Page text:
However, pace Unwin, assuming a pre- and post- nuptial monogamous anthropology, comprised of a purer family rights structure, we still risk limiting ourselves to merely an inquiry into the sociological nature of humanity. That is, we circle on a relative head of a pin if we devote ourselves merely to a historical/social commentary on sexual energy relations and the concomitant wax and wane of relative masculine and female dominance and subservience. Indeed history tells of disproportionate and outright imposed unfairness in such relations. Even as the Church has acquiesced in part politically to times of sheer domination between sexes, it has nonetheless pointed to a complementarity of man and woman. The mere attempt at definition of masculinity and femininity in their true respective and coordinate gifts is a universal (in the religious sense) not just a modern or premodern historical challenge. It is in default of human nature without the moral guidance and check on ignorance otherwise, to witness a reduction in relations to physical strength in circumstances, most especially outside of, but as history has shown also within, the social contract. With many more than three generations in much of more remote history presented with static or very slow development, compared to more recent history presented with more rapid change in literacy and technology and societal resources, Unwin’s and others’ similar hypotheses, dissipates in the name of something larger by way of explanation and avoidance. We scurry about in our own generational timeline of life and death viewing through a lens that is comparatively myopic. Consider a disruption in society wherein all that technology, social resources and even literacy is once again unavailable, or alternatively is manipulated for other purposes. As to either, there is a familiar power which would re-assert or institute itself. Thus the earthbound pin head circling in terms of the relative scale of humanity’s status viz a viz God. Accordingly, we turn from microcosm to an inquiry into the macrocosm of the purpose of humanity, and its right orientation. This turn forces humans to look at their ultimate purpose, which in turn should re-focus their view towards one another in Creation. Is that purpose not clearly set forth through the Apostles, Doctors and magisterium of the Catholic Church, all of which points to Christ’s transfiguring history and to the ultimate purpose of the attaining the beatific vision? What other synthesis of “history” is there than that of the Incarnate Word, Wisdom, Christ, which subsumes all, the individual, social and cosmic, in directing to that divine vision? Does not the sacramental unity of masculinity and femininity, God and His Church (the Bride and Bridegroom), provide for the reconciliation of each of us and creation itself through the Eucharist, with the Saints and choirs of Angels surrounding the altar at consecration? Our freedom is to ignore the grace which we are afforded by The Holy Ghost, each in our own way with our own gifts, in our marital relations, in our priestly or monastic endeavors, in our single or religious vocations, to act in such way as to seek that reconciliation with God. The so-called sexual imperative for some, and the well or mis – placed energies it entails, while sociologically relevant to right human relations, ignores the bigger picture of humanity in its history, as well as the thought to its proper direction.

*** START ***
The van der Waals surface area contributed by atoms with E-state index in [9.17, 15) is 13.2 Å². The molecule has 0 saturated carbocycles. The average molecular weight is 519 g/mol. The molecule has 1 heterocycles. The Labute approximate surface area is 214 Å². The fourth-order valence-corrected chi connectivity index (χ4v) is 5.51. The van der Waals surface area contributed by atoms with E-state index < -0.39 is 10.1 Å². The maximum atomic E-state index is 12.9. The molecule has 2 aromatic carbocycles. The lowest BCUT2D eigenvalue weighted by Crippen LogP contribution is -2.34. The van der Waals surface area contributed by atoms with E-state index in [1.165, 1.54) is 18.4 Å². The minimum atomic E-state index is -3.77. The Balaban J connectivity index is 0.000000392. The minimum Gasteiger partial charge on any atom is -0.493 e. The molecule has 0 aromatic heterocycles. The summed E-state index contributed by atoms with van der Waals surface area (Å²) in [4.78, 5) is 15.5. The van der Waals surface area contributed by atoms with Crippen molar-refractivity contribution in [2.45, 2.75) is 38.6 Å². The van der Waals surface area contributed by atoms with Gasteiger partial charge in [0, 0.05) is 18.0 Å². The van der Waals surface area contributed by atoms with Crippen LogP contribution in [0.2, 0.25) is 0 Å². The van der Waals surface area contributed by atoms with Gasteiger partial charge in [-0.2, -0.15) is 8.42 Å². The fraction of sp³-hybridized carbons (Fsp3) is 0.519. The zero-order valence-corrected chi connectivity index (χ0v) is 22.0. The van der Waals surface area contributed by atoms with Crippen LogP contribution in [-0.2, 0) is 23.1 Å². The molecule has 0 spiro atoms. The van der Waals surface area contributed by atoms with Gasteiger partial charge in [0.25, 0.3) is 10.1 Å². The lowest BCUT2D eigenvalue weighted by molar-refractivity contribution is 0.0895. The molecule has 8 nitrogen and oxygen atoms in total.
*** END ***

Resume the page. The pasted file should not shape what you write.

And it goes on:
28. KateD says: